[3] Cribari-Neto, F. "Asymptotic Inference Under Heteroskedasticity of Unknown Form." Computational Statistics & Data Analysis. Vol. 45, 2004, pp. 215–233.

[4] den Haan, W. J., and A. Levin. "A Practitioner's Guide to Robust Covariance Matrix Estimation." In Handbook of Statistics. Edited by G. S. Maddala and C. R. Rao. Amsterdam: Elsevier, 1997.

[5] Frank, A., and A. Asuncion. UCI Machine Learning Repository. Irvine, CA: University of California, School of Information and Computer Science. https://archive.ics.uci.edu/ml/index.php, 2012.

[6] Gallant, A. R. Nonlinear Statistical Models. Hoboken, NJ: John Wiley & Sons, Inc., 1987.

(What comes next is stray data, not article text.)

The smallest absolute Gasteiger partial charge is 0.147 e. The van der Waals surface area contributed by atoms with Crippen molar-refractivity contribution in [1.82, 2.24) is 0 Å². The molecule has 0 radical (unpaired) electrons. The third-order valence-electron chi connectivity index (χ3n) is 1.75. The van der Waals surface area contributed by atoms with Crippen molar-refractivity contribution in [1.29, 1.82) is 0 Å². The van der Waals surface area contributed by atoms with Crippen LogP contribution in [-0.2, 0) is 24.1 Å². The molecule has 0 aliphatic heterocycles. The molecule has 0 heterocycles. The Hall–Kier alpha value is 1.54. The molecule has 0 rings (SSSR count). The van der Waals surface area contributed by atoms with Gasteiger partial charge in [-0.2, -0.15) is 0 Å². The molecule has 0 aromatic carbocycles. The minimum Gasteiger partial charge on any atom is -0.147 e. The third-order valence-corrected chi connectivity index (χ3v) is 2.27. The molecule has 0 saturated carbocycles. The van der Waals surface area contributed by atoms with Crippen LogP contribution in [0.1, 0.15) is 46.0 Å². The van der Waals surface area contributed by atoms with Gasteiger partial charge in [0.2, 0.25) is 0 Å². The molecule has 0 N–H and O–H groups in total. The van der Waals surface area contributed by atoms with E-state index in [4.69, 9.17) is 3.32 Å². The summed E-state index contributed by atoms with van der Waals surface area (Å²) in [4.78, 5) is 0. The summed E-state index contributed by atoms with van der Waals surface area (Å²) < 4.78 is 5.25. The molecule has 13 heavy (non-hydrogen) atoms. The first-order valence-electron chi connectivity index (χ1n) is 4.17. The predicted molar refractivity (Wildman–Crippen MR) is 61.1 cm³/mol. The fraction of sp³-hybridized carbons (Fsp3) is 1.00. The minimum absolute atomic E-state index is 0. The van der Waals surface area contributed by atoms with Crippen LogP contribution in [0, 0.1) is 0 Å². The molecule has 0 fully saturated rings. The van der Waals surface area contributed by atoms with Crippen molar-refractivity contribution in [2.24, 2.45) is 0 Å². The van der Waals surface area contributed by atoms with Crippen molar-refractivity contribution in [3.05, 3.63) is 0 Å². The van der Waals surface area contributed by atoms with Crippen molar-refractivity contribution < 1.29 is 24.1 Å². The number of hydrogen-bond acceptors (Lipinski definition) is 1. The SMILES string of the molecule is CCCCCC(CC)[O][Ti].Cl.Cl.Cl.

[7] Kutner, M. H., C. J. Nachtsheim, J. Neter, and W. Li. Applied Linear Statistical Models. 5th ed. New York: McGraw-Hill/Irwin, 2005.

[8] Long, J. S., and L. H. Ervin. "Using Heteroscedasticity-Consistent Standard Errors in the Linear Regression Model." The American Statistician. Vol. 54, 2000, pp. 217–224.

[9] MacKinnon, J. G. "Numerical Distribution Functions for Unit Root and Cointegration Tests." Journal of Applied Econometrics. Vol. 11, 1996, pp. 601–618.

[10] Newey, W. K., and K. D. West. "A Simple, Positive Semidefinite, Heteroskedasticity and Autocorrelation Consistent Covariance Matrix." Econometrica. Vol. 55, 1987, pp. 703–708.

[11] Newey, W. K, and K. D. West. “Automatic Lag Selection in Covariance Matrix Estimation.” The Review of Economic Studies. Vol. 61 No. 4, 1994, pp. 631–653.

[12] White, H. "A Heteroskedasticity-Consistent Covariance Matrix and a Direct Test for Heteroskedasticity." Econometrica. Vol. 48, 1980, pp. 817–838.

[13] White, H. Asymptotic Theory for Econometricians. New York: Academic Press, 1984.

Version History

Introduced in R2013a